Leaders and the Networked Organization

6 Apr

Lately, I’ve been reading Momentum: Igniting Social Change in the Connected Age, a book detailing the effects of the Internet revolution on social activism. The author, Allison Fine, explains that the increased connectivity brought about by the digital revolution has not only empowered previously marginalized groups, but has changed the nature of practical organization structure and employee/customer engagement. The capacity to build and leverage networks has become one of the most powerful skills in the modern world.

Allison Fine isn’t the first to suggest that networks have become the new expressions of power today. A network-centric trend has started and gained momentum through the 21st century, professing that networks, and organizations centered around them, are far more effective. Mrs. Fine explains that the Department of Defense has adopted a network-centric structure below the initial department heads. John Husband, on his blog, refers to this transition from a traditional, top-down power structure to a networked, distributed power structure as moving from “hierarchy to wirearchy.”

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To facilitate this change, Mrs. Fine supports the creation of, maintenance of, and continued interaction with a community centered around the organization. The community would be given as much information as possible, in line with the growing push towards organizational transparency. Their opinions would also be vitally important to organization decisions, and the organization would respect and, when possible, use their considerable power.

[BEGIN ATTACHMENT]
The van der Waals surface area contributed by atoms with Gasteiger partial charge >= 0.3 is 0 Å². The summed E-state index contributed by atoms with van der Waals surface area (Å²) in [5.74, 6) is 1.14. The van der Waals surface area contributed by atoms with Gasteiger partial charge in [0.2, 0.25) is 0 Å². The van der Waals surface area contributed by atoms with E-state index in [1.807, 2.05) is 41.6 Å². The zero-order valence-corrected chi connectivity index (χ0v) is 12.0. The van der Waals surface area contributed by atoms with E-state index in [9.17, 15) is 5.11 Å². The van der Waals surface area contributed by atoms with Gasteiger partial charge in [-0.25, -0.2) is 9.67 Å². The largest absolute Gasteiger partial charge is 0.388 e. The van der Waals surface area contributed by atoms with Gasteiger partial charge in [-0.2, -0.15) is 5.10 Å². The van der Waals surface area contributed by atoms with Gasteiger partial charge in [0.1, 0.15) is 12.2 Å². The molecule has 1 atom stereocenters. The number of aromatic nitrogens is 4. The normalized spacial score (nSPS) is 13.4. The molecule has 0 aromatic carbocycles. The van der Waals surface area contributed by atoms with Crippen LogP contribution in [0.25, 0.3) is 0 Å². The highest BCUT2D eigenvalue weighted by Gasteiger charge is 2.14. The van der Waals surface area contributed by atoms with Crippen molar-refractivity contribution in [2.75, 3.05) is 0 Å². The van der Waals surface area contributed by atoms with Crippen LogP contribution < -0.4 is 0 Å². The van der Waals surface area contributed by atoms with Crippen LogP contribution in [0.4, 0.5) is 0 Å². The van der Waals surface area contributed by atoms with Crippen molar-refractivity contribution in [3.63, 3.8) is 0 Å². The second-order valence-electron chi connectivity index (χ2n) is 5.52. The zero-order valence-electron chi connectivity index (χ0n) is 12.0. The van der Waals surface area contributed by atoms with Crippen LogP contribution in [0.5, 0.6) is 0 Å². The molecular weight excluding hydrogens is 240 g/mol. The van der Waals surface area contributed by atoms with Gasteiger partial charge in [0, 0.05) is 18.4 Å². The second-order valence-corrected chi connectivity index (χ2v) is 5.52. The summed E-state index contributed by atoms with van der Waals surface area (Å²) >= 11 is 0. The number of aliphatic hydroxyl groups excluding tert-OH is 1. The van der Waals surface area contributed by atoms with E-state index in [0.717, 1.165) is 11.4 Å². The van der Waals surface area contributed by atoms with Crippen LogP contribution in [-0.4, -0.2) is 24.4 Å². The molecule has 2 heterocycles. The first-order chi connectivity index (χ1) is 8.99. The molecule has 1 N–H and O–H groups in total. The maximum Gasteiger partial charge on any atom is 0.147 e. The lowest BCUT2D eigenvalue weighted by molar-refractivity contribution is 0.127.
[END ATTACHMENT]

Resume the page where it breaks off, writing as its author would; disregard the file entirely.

This sounds lovely, but where would this leave the role of the leader? Mrs. Fine addresses this, and suggests that the leader’s new role is that of facilitating the community’s organization. This can be done through four separate functions: listening, leveraging, knowing how and when to make decisions, and being curious.

Listening

According to a recent study by the Harvard Business Review, serial entrepreneurs, while strong in several key skills, are usually lacking in empathy. Honestly listening to the opinions, perspectives, and feelings of others, is far more important in today’s age than before. One of the best paradigms for listening comes from an Ashoka series on developing empathy. They suggest that one of the best words to describe healthy listening is the verb, absorb. When leaders focus on “absorbing” all the emotions and ideas placed before them, they’ll be better equipped to facilitate healthy interaction.

Leveraging

Good network leaders respect and utilize the power inherent in social networks. Mrs. Fine compares social networks to the ideal power grid: instead of weakening as they spread and are used, networks grow stronger. Understanding this and using it can help organizations conduct market research, raise funds, or petition a lawmaker.

Knowing How and When to Make a Decision

There will be times when, instead of leaving the decision to the network, it will be wiser to make a decision yourself. John Adams, one of America’s founding fathers and the principle author of the Constitution, stated in his Federalist Papers that one of the purposes behind the structure of the US government was to protect against when the masses were actually wrong. Leaders will have to use their authority when what the majority wants is either in conflict, taking too long for practical action, or is actually headed in a harmful direction.

Being Curious

Curiosity can be one of the greatest boons of a leader. If the head of an organization is intensely curious about current events in the world, organization, and network, he will be in a better place to facilitate helpful, honest, conscious communication.

While the change may take significant effort, the results reaped will far exceed any cost. Ceding our pretended authority as leaders will grant tremendous power and resources to the organization. I look forward to implementing these practices in my own efforts later in life!

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